Give them a call. You just might get a deal like I got.
     
  22. 9mmepiphany

    9mmepiphany Moderator

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    Perhaps you've mis-read my post. My opinion was in reference to the forward slide serrations and the squared trigger guards...which I understand the origin of.

    You've use poor judgement in presuming that I haven't read the Glock manual or that I'm confused. I read it before attend training prior to our department evaluating the Glock as a duty weapon. I'm not saying that you can't use the slide stop to release the slide. What I'm saying is that I don't recommend it and that the original G17 (early 80s) wasn't designed to be used in that manner.

    Please direct your posts toward points in my position that you disagree with rather than my experience or knowledge. If you have training or experience that leads you to believe differently, please feel free to share them
     
  23. mavracer

    mavracer Member

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    Well if you've read the glock manual which says " push the slide stop lever (27) downwards" and still contend that "the original G17 (early 80s) wasn't designed to be used in that manner."
    Then very obviously there is a lack of understanding somewhere on your part.
    But then again if the army asked JMB for a thumb safety be added to the 1910 model so that a soldier could safely reholster it with a round already chambered and he designs it so that the thumb safety locks the sear and slide and it will only engage while the hammer is in fact cocked and a holster is by it's very definition a means to carry. Then how the heck can you say he didn't design the 1911 to be carried cocked and locked.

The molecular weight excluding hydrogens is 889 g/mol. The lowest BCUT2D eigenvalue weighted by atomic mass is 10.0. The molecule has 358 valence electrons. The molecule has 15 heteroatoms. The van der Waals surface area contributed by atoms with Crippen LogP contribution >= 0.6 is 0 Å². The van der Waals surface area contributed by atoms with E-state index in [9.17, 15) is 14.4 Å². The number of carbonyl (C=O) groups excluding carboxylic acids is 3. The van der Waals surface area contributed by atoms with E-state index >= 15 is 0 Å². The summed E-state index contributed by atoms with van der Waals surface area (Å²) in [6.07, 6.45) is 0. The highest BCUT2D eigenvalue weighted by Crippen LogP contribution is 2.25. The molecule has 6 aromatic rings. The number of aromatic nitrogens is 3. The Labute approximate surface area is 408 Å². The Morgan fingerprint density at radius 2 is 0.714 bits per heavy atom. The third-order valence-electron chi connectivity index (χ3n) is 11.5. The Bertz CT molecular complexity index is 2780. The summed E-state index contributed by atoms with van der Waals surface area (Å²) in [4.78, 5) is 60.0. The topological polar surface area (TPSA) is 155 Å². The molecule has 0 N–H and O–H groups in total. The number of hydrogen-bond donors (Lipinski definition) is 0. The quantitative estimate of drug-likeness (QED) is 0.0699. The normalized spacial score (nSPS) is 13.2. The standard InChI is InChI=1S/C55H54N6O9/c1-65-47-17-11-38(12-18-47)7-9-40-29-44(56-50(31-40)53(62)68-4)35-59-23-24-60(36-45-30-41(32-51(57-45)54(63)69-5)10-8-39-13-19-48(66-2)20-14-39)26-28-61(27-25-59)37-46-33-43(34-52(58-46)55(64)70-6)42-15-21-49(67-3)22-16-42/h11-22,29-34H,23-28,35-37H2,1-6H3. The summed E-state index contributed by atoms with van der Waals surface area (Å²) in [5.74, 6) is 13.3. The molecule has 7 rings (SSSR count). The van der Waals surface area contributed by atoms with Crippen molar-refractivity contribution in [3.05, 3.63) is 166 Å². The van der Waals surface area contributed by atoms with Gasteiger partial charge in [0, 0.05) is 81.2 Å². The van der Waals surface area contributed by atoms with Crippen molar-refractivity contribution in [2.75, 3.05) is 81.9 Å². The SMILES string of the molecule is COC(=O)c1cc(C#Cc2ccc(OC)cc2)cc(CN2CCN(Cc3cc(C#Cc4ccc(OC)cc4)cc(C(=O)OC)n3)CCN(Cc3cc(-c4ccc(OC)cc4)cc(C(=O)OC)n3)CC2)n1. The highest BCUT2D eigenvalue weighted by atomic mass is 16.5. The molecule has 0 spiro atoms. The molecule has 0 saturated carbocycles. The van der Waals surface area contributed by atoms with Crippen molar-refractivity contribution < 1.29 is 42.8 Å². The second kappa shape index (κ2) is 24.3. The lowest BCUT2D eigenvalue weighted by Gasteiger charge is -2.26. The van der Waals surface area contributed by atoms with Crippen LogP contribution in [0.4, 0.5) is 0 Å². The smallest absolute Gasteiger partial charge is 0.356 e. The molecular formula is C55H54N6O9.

24. 9mmepiphany

    9mmepiphany Moderator

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    We've already taken this discussion too far off track from the OP's problem...which has already been solved.

    Obviously you have an immutable position, don't understand how history reveals the flaws in your arguments and would not accept them in any event.

    I'll let it end here on this thread. If you'd like to continue the discussion, please continue it via PM or ask a question in a new thread
     
  25. 1911Tuner

    1911Tuner Moderator Emeritus

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    Sorry to jump into a month-old thread, but I noticed this and thought I might...just for giggles.

    "Cocked and Locked, the way JMB intended!" is a popular cry, but unfortunately...it has no basis in fact. If Browning had any intent...which is doubtful...it was to use the half-cock as a safety since that's how he designed all his other hammer guns prior to the 1911.

    Browning provided several options, and left it to the US Army to decide how the pistol was to be carried. Beyond that, he probably didn't give a rotund rodent's rump. The 1911 pistol was an assignment. He gave them what they asked for. Nothing more.

    "For reholstering" was meant for the mounted cavalryman in order to free up both hands when he found himself trying to hang onto a bucking, frightened horse...and it was assumed that he would then redraw the pistol and carry on with the action at hand. If offers no proof or indication that it was meant to be carried in Condition One.

    Neither did Army protocol allow for continuous carry in that mode, and plainly stated that wasn't the intent of the thumb safety in early field manuals, cautioning the conscripts not to carry it in the holster in that manner.

    The pistol can be carried cocked and locked...but it was neither designed nor intended specifically to be carried that way.